Drive-by Inspections

Landlords are allowed to drive by, walk by, or bicycle by their property anytime they like. They can’t go on the property during these drive-by inspections or disturb you in any way. They can just check to see whether everything looks good from the outside.

The property you’re renting from someone is a big investment for them. Regular inspections, along with tenant screenings, are the best tools landlords have to protect their investment.

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197 CommentsLeave a Comment

  • Nancy

    My landlord came over and said I have too many pictures hanging. I’ve been here 7 years and these picture have been here since day 1. He never complained in the past. Now he wants me pay more of a deposit? There not even nail holes, I used these other things like a tack with a head. Plus it’s not in the lease about hanging pictures.

    • Jess

      the landlord cannot make you take down pictures simply because he feels there are too many. if there had been extensive damage to the wall he would be within his right to ask you to repair them or face a fee. but if there is no damage, he simply has no control or say over your personal family photos. you can write him a letter stating the lack of damage, including pictures and that it is not stated in the lease that there is a maximum number of personal photos allowed, or ristrictions on items hanging from the walls. if he continues nothing you about them you may need to take him to court so document everything!

  • jon c

    i keep this place like new the landlord is a great person been at this house 5 years the man is in california i’m in fl but the wife is in florida now she came for a walk thru friday now is saturday and posted a letter on my gate that she is coming again for a walk thru monday is that legal can she do that she just wants to bother people and is inconvenient to us as well

  • Daniel

    There is a time frame and a “reasonable notice’ that is supposed to be followed by law. I was able to get some info by going to the state housing dept. site.

  • Michele Mandatori

    I have tenant that don’t want talk either
    Me or my wife watt you thing es my next movement

  • Jeanne Ward

    I am a new landlord. I recently inherited a rental house and the tenant has been there for 8 years. I recently asked her if I could come in to check it to see what repairs and updates it needed. There is no lease, but I am in the process of getting one. The renter said she needed a couple weeks to get it ready for inspection. She messaged me that it was ready. I went in today and was very upset by the condition of the house. The renter was not there but gave her OK for me to go in. The place was filthy with dog food left out on the table, a dirty litter box, a mattress torn to shreds, trash on the floor, broken blinds on the windows, dirty dishes in the sink, and it smelled to high heaven of dog and cat feces. To me it was uninhabitable.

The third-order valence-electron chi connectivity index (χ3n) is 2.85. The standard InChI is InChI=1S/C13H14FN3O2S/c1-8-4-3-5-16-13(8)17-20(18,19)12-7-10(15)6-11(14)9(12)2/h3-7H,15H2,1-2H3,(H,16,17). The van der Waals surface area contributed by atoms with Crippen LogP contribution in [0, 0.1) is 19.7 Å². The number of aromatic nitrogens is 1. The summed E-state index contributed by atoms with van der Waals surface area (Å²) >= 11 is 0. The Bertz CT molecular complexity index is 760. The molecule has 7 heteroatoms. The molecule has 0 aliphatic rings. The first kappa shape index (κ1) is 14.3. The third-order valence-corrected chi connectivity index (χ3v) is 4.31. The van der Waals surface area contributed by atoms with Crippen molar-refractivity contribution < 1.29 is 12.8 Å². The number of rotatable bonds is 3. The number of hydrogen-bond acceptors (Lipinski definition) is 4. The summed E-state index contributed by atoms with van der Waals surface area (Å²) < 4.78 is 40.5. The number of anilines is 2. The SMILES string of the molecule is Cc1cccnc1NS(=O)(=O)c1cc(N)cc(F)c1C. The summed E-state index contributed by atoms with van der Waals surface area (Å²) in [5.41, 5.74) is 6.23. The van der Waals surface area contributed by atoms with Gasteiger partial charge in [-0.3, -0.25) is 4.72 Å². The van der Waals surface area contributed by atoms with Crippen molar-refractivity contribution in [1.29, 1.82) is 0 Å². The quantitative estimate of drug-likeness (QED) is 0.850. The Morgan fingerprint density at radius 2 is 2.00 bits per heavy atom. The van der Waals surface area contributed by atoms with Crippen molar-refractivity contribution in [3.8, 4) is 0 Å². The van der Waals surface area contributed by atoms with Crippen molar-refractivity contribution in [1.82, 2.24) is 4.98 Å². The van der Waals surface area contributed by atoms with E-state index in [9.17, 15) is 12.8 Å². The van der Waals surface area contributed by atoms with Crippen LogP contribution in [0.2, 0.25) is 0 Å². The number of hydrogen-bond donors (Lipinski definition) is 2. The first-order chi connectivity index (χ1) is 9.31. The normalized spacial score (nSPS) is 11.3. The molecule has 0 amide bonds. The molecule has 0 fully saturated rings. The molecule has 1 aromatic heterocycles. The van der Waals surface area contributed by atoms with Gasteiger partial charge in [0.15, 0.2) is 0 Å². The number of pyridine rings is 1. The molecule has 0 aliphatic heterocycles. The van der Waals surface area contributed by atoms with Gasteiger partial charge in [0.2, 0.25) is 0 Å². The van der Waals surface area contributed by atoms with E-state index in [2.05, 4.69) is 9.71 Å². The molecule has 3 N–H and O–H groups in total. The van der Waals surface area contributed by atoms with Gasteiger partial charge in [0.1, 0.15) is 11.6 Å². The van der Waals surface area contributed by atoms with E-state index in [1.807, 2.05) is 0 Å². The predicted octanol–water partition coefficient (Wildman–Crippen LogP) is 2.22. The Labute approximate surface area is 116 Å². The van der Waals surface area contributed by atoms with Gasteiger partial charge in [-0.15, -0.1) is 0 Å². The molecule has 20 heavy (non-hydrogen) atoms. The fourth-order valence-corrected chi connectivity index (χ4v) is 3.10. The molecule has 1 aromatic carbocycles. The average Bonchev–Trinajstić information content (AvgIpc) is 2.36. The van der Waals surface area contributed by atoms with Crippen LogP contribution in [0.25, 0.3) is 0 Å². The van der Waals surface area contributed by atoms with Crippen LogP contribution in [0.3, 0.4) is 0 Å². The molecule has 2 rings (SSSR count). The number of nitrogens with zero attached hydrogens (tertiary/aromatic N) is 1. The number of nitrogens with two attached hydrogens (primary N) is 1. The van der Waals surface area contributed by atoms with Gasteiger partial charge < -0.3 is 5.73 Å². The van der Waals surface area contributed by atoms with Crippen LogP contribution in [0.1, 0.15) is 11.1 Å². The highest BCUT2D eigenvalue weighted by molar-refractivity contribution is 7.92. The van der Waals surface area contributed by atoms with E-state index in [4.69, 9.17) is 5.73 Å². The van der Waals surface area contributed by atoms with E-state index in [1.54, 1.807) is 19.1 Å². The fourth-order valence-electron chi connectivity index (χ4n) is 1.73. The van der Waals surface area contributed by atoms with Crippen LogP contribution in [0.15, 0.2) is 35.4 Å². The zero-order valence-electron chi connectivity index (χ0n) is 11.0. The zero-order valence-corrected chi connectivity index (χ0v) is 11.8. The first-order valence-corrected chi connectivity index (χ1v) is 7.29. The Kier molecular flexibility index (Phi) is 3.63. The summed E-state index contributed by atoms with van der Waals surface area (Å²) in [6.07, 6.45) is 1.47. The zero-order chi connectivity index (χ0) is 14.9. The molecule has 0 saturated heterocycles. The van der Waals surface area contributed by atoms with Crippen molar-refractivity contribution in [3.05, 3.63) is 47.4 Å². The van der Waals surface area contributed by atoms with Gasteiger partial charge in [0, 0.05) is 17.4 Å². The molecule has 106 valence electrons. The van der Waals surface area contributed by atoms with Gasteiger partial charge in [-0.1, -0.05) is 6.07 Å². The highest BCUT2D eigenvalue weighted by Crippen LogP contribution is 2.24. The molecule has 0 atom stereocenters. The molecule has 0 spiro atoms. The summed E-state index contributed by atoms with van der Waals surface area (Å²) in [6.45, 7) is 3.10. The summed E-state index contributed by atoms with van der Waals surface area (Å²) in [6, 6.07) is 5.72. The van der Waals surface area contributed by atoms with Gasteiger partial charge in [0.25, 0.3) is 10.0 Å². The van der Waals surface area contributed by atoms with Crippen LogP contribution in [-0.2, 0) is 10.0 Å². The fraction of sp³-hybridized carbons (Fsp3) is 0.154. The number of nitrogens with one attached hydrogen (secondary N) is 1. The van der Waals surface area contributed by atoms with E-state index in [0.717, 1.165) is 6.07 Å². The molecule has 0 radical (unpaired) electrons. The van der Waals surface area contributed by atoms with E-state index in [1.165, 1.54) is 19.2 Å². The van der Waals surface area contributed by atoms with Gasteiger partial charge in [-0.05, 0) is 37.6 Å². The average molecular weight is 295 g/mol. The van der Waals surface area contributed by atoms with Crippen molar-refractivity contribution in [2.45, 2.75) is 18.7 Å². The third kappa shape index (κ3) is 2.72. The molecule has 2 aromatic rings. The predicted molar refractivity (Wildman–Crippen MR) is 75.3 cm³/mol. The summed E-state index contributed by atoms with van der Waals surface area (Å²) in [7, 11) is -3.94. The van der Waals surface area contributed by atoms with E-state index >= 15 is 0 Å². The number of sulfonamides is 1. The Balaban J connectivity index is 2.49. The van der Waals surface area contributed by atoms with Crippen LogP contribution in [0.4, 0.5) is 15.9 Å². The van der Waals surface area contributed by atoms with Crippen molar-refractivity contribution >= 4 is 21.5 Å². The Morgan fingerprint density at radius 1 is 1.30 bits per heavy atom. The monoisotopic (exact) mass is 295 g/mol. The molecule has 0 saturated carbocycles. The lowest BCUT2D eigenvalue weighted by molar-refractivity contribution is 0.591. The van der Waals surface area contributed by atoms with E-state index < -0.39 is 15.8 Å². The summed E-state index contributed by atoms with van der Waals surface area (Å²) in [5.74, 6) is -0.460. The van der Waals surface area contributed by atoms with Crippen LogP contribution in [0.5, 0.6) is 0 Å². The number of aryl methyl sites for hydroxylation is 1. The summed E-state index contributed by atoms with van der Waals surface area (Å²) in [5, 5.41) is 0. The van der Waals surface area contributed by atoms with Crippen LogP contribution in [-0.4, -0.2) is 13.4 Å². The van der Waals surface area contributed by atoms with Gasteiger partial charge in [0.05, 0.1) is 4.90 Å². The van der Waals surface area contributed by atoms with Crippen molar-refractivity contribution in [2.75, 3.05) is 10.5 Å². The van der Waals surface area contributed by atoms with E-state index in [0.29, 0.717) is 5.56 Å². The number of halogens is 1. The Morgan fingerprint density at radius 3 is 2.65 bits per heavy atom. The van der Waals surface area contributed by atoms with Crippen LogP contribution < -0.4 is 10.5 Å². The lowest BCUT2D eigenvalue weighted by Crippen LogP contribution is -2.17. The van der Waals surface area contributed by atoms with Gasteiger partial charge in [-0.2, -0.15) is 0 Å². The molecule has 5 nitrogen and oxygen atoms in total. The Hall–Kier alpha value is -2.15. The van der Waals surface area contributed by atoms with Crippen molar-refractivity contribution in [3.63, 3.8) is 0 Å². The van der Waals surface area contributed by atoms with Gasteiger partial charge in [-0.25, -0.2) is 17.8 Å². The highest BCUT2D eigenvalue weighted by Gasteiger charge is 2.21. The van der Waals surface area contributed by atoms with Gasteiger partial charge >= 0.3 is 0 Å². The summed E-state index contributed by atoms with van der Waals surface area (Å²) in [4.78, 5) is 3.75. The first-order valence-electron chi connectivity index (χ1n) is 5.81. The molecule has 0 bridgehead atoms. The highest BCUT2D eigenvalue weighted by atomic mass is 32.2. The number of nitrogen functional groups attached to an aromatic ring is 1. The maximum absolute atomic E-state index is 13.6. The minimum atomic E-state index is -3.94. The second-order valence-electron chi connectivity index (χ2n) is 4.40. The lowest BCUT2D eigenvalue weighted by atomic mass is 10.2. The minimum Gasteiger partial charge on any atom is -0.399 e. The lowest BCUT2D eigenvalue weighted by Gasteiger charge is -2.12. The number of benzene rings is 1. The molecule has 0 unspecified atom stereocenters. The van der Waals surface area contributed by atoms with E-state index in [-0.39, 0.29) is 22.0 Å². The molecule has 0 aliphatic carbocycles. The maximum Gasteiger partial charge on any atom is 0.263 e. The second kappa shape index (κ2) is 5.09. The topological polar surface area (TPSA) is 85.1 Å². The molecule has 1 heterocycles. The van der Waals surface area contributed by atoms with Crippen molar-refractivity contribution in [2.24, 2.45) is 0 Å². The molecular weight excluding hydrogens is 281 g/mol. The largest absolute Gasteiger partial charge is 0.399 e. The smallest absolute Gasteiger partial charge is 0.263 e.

• Penny De Vera

    My apartment complex did an inspection for potential purchasers of the property. They gave us a reasonable notice to come in on July 8-9. They came in today, but should we be prepared for them to come in again tomorrow since they are entitled to?

  • Maria

    I never had this happen with out a 24 hour notice from a landlord sending someone to the house to check light switches and outlets is that good for me to let that person in The house with out a warning the person the landlord send to inspect

  • Maria

    I never had this happen with out a 24 hour notice from a landlord sending someone to the house to check light switches and outlets is that good for me to let that person in The house

  • Carmelita

    Hey i have a question my land lord told me she will come 2 times a week to mop my floors i feel i dont have pravicy .i can mop my own floors what do i do .

  • Kirstin Goodwin

    My landlord visits the units often, it’s to the point where I feel like it’s an invasion of privacy. I’ve lived in my apartment for rougly 6 months and they’ve been in 3 times just this month!

  • diane lacey-taylor

    my landlord wishes to attend the property. he has given a date and time. neither myself or husband can be present due to work commitments. he has said a friend or relative can be present. we would prefer one of us to be present. is this normal? trying to change the date to the following day seems somewhat impossible and he has ‘scheduled’ the date in.